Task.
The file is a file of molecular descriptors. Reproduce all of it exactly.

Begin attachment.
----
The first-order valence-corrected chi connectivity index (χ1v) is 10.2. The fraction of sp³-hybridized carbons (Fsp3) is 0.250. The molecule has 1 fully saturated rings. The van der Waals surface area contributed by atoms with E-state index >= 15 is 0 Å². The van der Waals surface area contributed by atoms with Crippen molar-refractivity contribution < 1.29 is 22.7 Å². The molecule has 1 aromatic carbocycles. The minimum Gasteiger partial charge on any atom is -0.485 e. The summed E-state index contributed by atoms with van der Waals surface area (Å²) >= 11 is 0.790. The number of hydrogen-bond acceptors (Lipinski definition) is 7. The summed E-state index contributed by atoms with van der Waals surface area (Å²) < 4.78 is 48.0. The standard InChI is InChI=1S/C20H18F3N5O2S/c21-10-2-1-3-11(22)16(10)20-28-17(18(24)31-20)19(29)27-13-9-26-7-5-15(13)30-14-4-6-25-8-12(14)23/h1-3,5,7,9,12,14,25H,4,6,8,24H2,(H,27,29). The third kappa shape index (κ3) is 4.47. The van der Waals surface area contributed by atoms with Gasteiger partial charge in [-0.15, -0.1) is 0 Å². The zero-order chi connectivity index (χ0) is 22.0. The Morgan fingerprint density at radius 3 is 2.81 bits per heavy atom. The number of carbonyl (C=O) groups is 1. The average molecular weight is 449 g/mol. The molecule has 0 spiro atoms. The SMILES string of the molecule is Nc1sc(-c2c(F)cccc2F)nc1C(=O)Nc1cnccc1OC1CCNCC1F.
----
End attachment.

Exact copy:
The first-order valence-corrected chi connectivity index (χ1v) is 10.2. The fraction of sp³-hybridized carbons (Fsp3) is 0.250. The molecule has 1 fully saturated rings. The van der Waals surface area contributed by atoms with E-state index >= 15 is 0 Å². The van der Waals surface area contributed by atoms with Crippen molar-refractivity contribution < 1.29 is 22.7 Å². The molecule has 1 aromatic carbocycles. The minimum Gasteiger partial charge on any atom is -0.485 e. The summed E-state index contributed by atoms with van der Waals surface area (Å²) >= 11 is 0.790. The number of hydrogen-bond acceptors (Lipinski definition) is 7. The summed E-state index contributed by atoms with van der Waals surface area (Å²) < 4.78 is 48.0. The standard InChI is InChI=1S/C20H18F3N5O2S/c21-10-2-1-3-11(22)16(10)20-28-17(18(24)31-20)19(29)27-13-9-26-7-5-15(13)30-14-4-6-25-8-12(14)23/h1-3,5,7,9,12,14,25H,4,6,8,24H2,(H,27,29). The third kappa shape index (κ3) is 4.47. The van der Waals surface area contributed by atoms with Gasteiger partial charge in [-0.15, -0.1) is 0 Å². The zero-order chi connectivity index (χ0) is 22.0. The Morgan fingerprint density at radius 3 is 2.81 bits per heavy atom. The number of carbonyl (C=O) groups is 1. The average molecular weight is 449 g/mol. The molecule has 0 spiro atoms. The SMILES string of the molecule is Nc1sc(-c2c(F)cccc2F)nc1C(=O)Nc1cnccc1OC1CCNCC1F.